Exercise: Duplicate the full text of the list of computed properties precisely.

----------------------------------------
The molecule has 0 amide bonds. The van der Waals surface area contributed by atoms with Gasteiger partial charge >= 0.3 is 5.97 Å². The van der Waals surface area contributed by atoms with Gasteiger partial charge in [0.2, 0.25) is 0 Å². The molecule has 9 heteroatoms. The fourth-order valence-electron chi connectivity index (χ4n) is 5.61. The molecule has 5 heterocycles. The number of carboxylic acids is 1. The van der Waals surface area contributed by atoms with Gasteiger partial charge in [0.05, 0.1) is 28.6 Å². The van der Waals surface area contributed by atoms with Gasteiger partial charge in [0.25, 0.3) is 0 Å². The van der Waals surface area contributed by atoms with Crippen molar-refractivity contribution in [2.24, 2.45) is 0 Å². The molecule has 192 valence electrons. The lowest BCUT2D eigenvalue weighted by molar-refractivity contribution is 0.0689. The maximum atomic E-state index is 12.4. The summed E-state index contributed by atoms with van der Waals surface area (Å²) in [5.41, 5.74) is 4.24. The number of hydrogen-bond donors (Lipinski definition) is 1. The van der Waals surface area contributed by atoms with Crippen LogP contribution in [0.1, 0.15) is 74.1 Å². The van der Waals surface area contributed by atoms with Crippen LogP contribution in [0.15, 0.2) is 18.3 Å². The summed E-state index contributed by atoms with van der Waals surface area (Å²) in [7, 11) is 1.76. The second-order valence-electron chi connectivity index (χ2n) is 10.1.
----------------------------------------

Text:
The molecule has 0 amide bonds. The van der Waals surface area contributed by atoms with Gasteiger partial charge >= 0.3 is 5.97 Å². The van der Waals surface area contributed by atoms with Gasteiger partial charge in [0.2, 0.25) is 0 Å². The molecule has 9 heteroatoms. The fourth-order valence-electron chi connectivity index (χ4n) is 5.61. The molecule has 5 heterocycles. The number of carboxylic acids is 1. The van der Waals surface area contributed by atoms with Gasteiger partial charge in [0.05, 0.1) is 28.6 Å². The van der Waals surface area contributed by atoms with Gasteiger partial charge in [0.25, 0.3) is 0 Å². The van der Waals surface area contributed by atoms with Crippen molar-refractivity contribution in [2.24, 2.45) is 0 Å². The molecule has 192 valence electrons. The lowest BCUT2D eigenvalue weighted by molar-refractivity contribution is 0.0689. The maximum atomic E-state index is 12.4. The summed E-state index contributed by atoms with van der Waals surface area (Å²) in [5.41, 5.74) is 4.24. The number of hydrogen-bond donors (Lipinski definition) is 1. The van der Waals surface area contributed by atoms with Crippen LogP contribution in [0.1, 0.15) is 74.1 Å². The van der Waals surface area contributed by atoms with Crippen LogP contribution in [0.15, 0.2) is 18.3 Å². The summed E-state index contributed by atoms with van der Waals surface area (Å²) in [7, 11) is 1.76. The second-order valence-electron chi connectivity index (χ2n) is 10.1.